Individual steak and mushroom pies - flaky pastry encases a rich meaty filling with a flavourful gravy

Spinach, feta, mushroom and pesto filo triangles


 
Spinach, feta, mushroom and pesto filo triangles
Spinach, feta, mushroom and pesto filo triangles
Spinach, feta, mushroom and pesto filo triangles
Spinach, feta, mushroom and pesto filo triangles
Spinach, feta, mushroom and pesto filo triangles
Spinach, feta, mushroom and pesto filo triangles
Spinach, feta, mushroom and pesto filo triangles

People keep asking what I have planned for the fourth of July. I have to bite my tongue to stop myself from asking "when is it again?" which is a silly question, when really I mean "what day is it?" We don't really have anything planned at this stage - American holidays tend to creep up on us a little, because we aren't used to when they are. Which often makes for a surprise day off or extended weekend, which often ends up with us working anyway, because self employed life means that things like that happen.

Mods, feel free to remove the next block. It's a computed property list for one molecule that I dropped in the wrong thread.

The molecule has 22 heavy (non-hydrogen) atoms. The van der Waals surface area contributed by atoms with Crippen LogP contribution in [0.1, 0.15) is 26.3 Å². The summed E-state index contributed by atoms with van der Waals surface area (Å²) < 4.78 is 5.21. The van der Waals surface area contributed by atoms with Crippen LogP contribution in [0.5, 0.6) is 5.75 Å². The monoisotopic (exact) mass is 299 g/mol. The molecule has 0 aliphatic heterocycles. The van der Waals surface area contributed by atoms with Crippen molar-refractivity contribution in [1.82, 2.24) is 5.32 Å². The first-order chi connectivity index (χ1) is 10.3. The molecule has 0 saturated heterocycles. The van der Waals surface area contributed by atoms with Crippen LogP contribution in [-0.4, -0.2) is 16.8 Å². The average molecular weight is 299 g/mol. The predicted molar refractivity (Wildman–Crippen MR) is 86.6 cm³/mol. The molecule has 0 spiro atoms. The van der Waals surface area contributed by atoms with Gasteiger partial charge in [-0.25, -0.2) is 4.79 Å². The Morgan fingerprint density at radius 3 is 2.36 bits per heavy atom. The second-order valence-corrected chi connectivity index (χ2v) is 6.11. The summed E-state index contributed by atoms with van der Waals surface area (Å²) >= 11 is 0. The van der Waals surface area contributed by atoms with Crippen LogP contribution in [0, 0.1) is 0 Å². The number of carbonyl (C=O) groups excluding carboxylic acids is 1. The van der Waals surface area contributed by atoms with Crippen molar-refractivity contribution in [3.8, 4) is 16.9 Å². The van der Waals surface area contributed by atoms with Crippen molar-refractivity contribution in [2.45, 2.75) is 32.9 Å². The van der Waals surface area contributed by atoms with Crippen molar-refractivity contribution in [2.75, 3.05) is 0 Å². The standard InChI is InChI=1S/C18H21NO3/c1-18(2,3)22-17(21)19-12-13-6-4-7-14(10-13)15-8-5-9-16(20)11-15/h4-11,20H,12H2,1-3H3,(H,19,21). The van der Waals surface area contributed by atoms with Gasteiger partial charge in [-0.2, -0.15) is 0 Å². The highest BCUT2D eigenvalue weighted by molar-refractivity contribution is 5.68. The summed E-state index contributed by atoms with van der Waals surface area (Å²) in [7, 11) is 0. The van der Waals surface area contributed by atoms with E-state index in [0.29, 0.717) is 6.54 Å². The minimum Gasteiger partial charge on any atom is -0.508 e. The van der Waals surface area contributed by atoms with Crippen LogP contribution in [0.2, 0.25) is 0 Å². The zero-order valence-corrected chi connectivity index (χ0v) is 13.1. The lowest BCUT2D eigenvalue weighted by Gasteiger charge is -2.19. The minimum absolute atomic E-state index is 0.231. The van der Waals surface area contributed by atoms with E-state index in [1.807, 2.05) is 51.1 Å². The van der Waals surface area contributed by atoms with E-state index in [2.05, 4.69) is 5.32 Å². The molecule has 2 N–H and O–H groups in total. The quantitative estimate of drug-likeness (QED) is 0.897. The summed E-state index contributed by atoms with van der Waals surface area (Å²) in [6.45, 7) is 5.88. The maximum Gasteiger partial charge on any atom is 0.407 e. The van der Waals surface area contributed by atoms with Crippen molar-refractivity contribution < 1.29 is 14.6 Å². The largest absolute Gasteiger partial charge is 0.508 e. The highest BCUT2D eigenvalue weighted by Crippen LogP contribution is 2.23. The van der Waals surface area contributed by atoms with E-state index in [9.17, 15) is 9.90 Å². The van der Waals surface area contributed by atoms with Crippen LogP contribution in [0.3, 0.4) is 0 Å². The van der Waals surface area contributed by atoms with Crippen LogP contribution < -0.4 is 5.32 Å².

There is a possibility that we will be doing food with friends in a park somewhere. I take picnics and party food incredibly seriously, and will often end up going way, way overboard with whatever I am bringing, much to the delight of our friends. Let's watch that happen again. Every time - it's a classic me move.